Old Stone Age

Introduction

In the 1960's, Djuro Basler uncovered Paleolithic sites in Northern Bosnia. While surveying the uplands and river terraces between the Ukrina and the Bosna River Valleys (two southern tributaries of the Sava) he identified remnants of late Pleistocene loam deposits which contained layers of Paleolithic artifacts. The sixty some localities Basler was able to identified made it possible to construct Paleolithic maps of this vast region at the southern edge of the Central European Plain and the northern end of the Balkans.

Located on the south bank of the Sava River near its confluence with the Bosna River, Kadar is an open air, hilltop site. From there, the view extends over wide stretches of the Sava Valley and the surrounding uplands, an ideal lookout spot for Paleolithic hunters trying to follow the movements of bison and other large game herds.

Basler excavated a large section at the top of the hill uncovering , under the plow zone, a series of artifacts stratified in the upper layers of the loam deposits. The artifacts in place were abundant and left relatively undisturbed by plowing. The cultural affiliation of the site was not immediately recognized: the well made blade tools clearly belonged to a Late Paleolithic assemblage but a lack of diagnostic artifacts prevented a more specific designation. Large sections of the site were still in place after Basler's excavations .

So the site was selected when a joint project of the Museum of Sarajevo and the University of Kansas proposed to undertake a program of systematic excavations in Northern Bosnia. Two seasons were spent at the site in 1974 and 1976. After study, all recovered artifacts were deposited at the Zemalski Muzei in Sarajevo along with duplicates of the field notes. The original field notebooks, lab notes, and photographs are archived at the University of Kansas Laboratory of Archaeology (formerly the Museum of Anthropology). The site itself was unfortunately destroyed by road construction in the early 1980's.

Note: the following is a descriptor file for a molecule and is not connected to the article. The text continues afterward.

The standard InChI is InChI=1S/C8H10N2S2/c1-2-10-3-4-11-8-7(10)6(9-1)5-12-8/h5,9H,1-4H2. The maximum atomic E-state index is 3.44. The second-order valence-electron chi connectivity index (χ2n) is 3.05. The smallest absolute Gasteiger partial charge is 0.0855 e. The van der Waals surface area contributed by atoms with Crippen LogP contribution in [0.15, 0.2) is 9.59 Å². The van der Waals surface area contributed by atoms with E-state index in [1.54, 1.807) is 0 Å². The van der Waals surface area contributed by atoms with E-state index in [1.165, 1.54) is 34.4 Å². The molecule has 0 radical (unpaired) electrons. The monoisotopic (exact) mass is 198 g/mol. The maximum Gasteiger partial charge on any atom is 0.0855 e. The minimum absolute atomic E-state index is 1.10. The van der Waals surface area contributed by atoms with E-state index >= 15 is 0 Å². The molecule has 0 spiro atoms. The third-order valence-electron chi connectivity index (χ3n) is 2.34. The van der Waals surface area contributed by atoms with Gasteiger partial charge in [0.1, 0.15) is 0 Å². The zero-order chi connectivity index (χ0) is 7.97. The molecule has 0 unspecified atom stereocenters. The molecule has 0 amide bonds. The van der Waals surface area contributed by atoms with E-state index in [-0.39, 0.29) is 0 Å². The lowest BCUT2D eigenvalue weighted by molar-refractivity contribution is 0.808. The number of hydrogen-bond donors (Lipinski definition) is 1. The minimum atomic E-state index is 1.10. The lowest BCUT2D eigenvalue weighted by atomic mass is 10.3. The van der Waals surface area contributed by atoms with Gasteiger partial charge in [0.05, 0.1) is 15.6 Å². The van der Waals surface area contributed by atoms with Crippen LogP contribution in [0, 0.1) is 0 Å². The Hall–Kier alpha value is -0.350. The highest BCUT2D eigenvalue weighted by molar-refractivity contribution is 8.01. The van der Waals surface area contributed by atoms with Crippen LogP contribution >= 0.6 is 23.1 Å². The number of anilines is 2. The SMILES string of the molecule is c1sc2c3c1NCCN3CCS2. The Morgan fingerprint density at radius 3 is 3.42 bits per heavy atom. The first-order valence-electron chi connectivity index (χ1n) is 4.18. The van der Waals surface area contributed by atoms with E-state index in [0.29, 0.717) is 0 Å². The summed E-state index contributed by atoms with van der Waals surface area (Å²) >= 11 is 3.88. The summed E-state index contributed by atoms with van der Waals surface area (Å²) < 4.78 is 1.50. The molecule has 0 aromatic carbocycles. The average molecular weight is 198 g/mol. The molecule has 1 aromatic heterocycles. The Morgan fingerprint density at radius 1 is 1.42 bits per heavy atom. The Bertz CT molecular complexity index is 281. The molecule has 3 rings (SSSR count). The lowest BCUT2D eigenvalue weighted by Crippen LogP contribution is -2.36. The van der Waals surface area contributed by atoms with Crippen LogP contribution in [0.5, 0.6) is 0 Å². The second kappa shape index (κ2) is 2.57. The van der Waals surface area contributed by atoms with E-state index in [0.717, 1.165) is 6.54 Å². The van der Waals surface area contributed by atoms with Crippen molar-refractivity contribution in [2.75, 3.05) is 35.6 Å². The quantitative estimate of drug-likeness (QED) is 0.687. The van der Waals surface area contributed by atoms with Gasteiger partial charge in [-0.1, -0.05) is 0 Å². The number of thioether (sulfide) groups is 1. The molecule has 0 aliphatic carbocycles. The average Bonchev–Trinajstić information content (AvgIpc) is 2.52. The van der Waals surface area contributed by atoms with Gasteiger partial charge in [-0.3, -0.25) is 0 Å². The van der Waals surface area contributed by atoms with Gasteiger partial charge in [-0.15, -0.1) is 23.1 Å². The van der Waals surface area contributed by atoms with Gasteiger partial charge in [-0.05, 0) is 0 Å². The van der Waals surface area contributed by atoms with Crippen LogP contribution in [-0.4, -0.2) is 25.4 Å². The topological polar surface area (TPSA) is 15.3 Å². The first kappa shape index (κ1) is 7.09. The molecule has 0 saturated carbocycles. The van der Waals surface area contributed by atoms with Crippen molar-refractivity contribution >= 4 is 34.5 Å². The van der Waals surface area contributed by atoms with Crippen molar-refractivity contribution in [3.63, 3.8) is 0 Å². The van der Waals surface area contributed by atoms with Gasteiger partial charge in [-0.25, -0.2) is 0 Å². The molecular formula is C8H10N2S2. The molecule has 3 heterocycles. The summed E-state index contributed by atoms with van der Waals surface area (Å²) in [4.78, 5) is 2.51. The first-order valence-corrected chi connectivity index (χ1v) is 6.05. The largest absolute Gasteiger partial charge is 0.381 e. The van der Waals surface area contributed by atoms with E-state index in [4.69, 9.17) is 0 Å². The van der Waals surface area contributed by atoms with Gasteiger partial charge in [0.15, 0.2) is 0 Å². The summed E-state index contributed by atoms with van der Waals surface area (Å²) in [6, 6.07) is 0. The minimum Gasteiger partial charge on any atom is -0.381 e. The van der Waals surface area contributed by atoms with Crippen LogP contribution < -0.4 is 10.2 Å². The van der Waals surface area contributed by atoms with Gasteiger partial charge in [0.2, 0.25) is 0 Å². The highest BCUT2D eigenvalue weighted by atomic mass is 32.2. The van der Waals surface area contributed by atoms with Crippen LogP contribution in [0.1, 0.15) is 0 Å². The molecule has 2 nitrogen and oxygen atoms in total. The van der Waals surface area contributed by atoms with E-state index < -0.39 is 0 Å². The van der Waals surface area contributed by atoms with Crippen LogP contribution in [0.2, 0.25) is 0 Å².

The artifact assemblages recovered at Kadar belong to the Epigravettian with shouldered point best represented in Italy but also found along the eastern shores of the Adriatic, in Slovenia, and Croatia. Dated around 17 000 years ago, the Epigravettian correspond to a relatively mild climatic episode during which people were able to move back and forth across the Slovenian pass.

The Kadar excavations were the case study of an open air site where bones were not preserved but where the organization of stone artifacts and habitation features left by Paleolithic occupants were still recognizable in spite of some post-depositional disturbances.

The blade technology was adapted to the raw material : medium to large cobbles of radiolarite which were carried to the site after little or no preparation.

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